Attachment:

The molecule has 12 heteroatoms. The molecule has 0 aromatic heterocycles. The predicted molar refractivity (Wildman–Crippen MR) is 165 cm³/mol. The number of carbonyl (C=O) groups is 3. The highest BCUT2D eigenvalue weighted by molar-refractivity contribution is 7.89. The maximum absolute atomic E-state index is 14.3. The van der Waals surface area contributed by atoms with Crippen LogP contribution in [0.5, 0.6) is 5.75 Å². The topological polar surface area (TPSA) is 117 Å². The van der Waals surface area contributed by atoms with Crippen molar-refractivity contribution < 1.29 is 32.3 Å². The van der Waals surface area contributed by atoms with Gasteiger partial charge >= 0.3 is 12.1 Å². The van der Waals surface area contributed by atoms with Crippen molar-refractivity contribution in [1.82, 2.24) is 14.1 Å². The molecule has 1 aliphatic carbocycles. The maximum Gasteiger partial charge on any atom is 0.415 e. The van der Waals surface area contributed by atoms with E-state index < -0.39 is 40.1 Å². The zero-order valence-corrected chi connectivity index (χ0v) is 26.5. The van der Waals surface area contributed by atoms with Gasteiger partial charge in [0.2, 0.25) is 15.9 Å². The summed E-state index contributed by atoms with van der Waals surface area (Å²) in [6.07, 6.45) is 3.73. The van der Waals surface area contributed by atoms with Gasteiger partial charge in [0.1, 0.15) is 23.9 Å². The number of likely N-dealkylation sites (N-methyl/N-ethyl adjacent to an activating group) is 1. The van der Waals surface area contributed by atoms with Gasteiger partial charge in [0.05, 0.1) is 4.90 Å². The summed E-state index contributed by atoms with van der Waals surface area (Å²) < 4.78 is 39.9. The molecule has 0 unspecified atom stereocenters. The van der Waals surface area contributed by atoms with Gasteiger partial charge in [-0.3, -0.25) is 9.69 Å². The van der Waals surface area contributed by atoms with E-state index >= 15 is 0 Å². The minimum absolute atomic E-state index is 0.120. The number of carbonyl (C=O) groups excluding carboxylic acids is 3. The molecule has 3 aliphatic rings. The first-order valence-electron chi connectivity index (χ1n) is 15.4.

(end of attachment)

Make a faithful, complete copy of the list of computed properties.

The molecule has 12 heteroatoms. The molecule has 0 aromatic heterocycles. The predicted molar refractivity (Wildman–Crippen MR) is 165 cm³/mol. The number of carbonyl (C=O) groups is 3. The highest BCUT2D eigenvalue weighted by molar-refractivity contribution is 7.89. The maximum absolute atomic E-state index is 14.3. The van der Waals surface area contributed by atoms with Crippen LogP contribution in [0.5, 0.6) is 5.75 Å². The topological polar surface area (TPSA) is 117 Å². The van der Waals surface area contributed by atoms with Crippen molar-refractivity contribution < 1.29 is 32.3 Å². The van der Waals surface area contributed by atoms with Gasteiger partial charge >= 0.3 is 12.1 Å². The van der Waals surface area contributed by atoms with Crippen molar-refractivity contribution in [1.82, 2.24) is 14.1 Å². The molecule has 1 aliphatic carbocycles. The maximum Gasteiger partial charge on any atom is 0.415 e. The van der Waals surface area contributed by atoms with E-state index < -0.39 is 40.1 Å². The zero-order valence-corrected chi connectivity index (χ0v) is 26.5. The van der Waals surface area contributed by atoms with Gasteiger partial charge in [0.2, 0.25) is 15.9 Å². The summed E-state index contributed by atoms with van der Waals surface area (Å²) in [6.07, 6.45) is 3.73. The van der Waals surface area contributed by atoms with Gasteiger partial charge in [0.1, 0.15) is 23.9 Å². The number of likely N-dealkylation sites (N-methyl/N-ethyl adjacent to an activating group) is 1. The van der Waals surface area contributed by atoms with Gasteiger partial charge in [0.05, 0.1) is 4.90 Å². The summed E-state index contributed by atoms with van der Waals surface area (Å²) < 4.78 is 39.9. The molecule has 0 unspecified atom stereocenters. The van der Waals surface area contributed by atoms with Gasteiger partial charge in [-0.3, -0.25) is 9.69 Å². The van der Waals surface area contributed by atoms with E-state index >= 15 is 0 Å². The minimum absolute atomic E-state index is 0.120. The number of carbonyl (C=O) groups excluding carboxylic acids is 3. The molecule has 3 aliphatic rings. The first-order valence-electron chi connectivity index (χ1n) is 15.4.